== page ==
29. July 2014
Many businesses are unaware that the obligation to display legal notices applies to social media profiles as well as to websites. Private individuals are the only internet users who are exempt from this obligation. Here is an explanation of the various requirements.
Legal notices on social media profiles
Under German telecommunications law, non-private operators of websites, blogs or social media profiles must display legal notices. Only purely private social media profiles are exempt from this obligation.
Commercially operated websites are subject to § 5 of the German Telemedia Act. This paragraph requires operators to provide the following obligatory information:
- Name and address of establishment; legal form; person authorised to represent the entity; details of the nominal capital and the sum of any cash capital not yet paid
- Details that allow for speedy electronic and direct communication with the service provider, including e-mail address
- Regulatory authority registration details (where applicable)
- Registration details and number entered in the trade register, association register, partnership register or cooperative register
“The obligation to provide this information applies to all social media platforms,” German lawyer, Christian Solmecke, explains.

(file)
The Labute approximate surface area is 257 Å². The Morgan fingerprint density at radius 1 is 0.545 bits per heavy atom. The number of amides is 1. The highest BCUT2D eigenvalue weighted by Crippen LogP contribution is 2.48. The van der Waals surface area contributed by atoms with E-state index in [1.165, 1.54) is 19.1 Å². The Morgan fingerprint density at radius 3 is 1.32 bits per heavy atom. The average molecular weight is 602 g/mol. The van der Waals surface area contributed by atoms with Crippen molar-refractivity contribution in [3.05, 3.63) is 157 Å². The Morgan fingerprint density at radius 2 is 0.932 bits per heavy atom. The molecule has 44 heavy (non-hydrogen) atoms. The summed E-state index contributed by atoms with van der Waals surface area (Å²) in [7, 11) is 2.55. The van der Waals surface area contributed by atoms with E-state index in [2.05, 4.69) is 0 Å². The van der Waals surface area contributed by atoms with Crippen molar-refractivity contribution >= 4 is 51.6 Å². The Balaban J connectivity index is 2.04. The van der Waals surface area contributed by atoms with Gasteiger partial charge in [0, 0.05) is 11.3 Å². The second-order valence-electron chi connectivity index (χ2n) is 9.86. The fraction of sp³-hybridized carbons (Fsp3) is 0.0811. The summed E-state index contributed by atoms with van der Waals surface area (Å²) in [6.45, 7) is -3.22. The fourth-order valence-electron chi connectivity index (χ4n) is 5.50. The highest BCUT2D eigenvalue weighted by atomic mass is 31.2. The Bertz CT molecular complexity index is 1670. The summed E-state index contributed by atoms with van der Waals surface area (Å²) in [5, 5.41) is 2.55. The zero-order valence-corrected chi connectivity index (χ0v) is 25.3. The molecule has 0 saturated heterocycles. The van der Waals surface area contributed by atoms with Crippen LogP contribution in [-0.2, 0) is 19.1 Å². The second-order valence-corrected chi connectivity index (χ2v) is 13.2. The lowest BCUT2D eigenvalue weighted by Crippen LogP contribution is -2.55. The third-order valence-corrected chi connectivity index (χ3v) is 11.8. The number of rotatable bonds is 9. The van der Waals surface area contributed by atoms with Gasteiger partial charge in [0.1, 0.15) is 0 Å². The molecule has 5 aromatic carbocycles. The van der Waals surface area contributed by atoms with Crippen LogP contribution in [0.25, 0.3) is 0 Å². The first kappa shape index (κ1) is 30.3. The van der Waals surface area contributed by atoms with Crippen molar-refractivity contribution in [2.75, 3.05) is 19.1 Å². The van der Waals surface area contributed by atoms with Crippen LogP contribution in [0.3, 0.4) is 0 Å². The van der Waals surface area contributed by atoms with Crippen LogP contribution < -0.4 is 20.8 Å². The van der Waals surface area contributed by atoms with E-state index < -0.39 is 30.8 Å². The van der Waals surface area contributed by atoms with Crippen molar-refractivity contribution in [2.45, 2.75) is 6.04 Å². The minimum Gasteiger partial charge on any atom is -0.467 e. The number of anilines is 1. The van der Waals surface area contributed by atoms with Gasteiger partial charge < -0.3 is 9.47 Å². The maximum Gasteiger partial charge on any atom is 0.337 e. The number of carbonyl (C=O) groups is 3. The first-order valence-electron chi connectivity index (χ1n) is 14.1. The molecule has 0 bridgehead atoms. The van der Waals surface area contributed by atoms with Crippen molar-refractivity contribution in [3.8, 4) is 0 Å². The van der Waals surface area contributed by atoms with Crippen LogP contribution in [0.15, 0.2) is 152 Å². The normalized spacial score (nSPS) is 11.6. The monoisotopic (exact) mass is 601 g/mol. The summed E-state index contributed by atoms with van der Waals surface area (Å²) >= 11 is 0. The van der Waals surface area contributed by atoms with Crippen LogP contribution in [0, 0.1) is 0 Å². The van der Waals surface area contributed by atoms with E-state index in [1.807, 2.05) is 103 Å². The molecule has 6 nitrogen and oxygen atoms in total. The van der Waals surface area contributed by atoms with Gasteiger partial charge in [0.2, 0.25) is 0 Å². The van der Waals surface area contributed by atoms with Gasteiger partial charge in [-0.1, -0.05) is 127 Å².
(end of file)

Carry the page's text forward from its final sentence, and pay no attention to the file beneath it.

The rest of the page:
Access to the legal notices
Providing transparent access to the legal notices section is just as important as ensuring that the content of the notices is correct. The link must be easily recognisable and rapidly accessible.
The requirement “easily recognisable” is satisfied when the link is located in a position that is easy to see and can be found without much searching. The best option is to ensure that the legal notices link is available on every page of a website or social media profile.
Germany’s Federal Court of Justice accepts, at the most, two clicks in order to be able to access legal notices (BGH judgment from 20.07.2006, case ref. I ZR 228/03). It should be noted that the Aschaffenburg district court found that it was not sufficient to display legal notice information under the heading “info” (judgment from 19.08.2011, case ref. 2 HK O 54/11).
Here at WILDE BEUGER SOLMECE we recommend creating a separate heading entitled “legal notices”. Increased attention should also be paid when social media platforms change their design,” Christian Solmecke states.
Warning letters for failure to display legal notices
The failure to display a correct legal notice or any legal notice at all is deemed a breach of German competition law and can lead to competitors sending costly warning letters.
Even apps are not excluded from the obligation to display legal notices (see OLG Hamm, judgment from 20.5.2010, case ref. I-4 U 225/09).
Competitors who discover a breach (such as the lack of legal notices on a Facebook app profile) and send warning letters currently set a contractual penalty of around €3,000. Warning letters can also sent when a business provides incorrect or out-dated information in the legal notices section.
Businesses that change their address, legal form or other legal notice information should ensure that the information is updated on all websites, blogs and social media profiles.
Are you looking for a lawyer? Immediate help from a lawyer.
+49 (0) 221 / 951 563 0 Call us for an initial free consultation. Mon – Sun 8 am to 10 pm
Ask us for free initial assessment!